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Hailing from the Aara district of Bihar, Shyama counts herself as one of the last tawaifs or courtesans who were supported and admired by the Rais or the landed gentry. Tawaifs  were entertainers performing music, dance (mujra), theatre, and bearers of Urdu literary traditions. They catered to Indian court culture particularly during the Mughal era in north India from the sixteenth century onwards. They were also considered paragons of etiquette. 

Their legacy continues in performances and modern Indian cinema to this day. Shyama’s daughter, Julie, continues the singing dancing tradition, even though the status of the profession and the shape of the practice have changed irrevocably. 

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Sill from interview with Shyama Devi

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Shyama sees herself as part of the Gandharva caste - the same name as celestial performers in Hindu myths - who have been socially marginalised since the demise of court culture from the colonial period onwards. Now in her 70s, she laments the diminished respect and dignity given to contemporary performers.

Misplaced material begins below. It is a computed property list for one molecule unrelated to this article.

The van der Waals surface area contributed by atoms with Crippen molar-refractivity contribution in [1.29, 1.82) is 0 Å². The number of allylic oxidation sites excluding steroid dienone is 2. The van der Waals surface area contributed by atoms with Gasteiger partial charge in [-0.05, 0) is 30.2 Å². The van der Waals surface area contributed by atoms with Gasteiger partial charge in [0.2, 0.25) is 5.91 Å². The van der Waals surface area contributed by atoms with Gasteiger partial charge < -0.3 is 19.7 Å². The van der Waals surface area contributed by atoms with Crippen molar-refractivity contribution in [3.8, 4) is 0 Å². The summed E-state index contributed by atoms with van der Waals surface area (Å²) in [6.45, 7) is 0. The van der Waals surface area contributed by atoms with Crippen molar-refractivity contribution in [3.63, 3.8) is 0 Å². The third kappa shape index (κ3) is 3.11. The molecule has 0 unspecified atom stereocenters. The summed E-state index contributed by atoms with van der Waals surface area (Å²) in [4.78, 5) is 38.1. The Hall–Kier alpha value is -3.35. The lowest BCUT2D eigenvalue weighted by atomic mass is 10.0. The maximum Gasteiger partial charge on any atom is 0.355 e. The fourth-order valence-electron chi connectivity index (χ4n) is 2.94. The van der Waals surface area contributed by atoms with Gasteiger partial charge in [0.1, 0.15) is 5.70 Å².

Shyama’s work challenges the objectification and sexualisation of female performers by consciously defying the male gaze. Her ruminations also unravel the exploitative nature of Brahamanical patriarchy. She also strongly resists any suggestion that she is a victim of either her personal circumstances or              oppressive traditions. 


As she sings a Chaiti tune in a semi-classical style, we hear decades of experience having lived and performed in Agra, Gwalior and Delhi. The song asks plaintively: ‘Lover, why have you come back so late?’

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Interview with Shyama Devi

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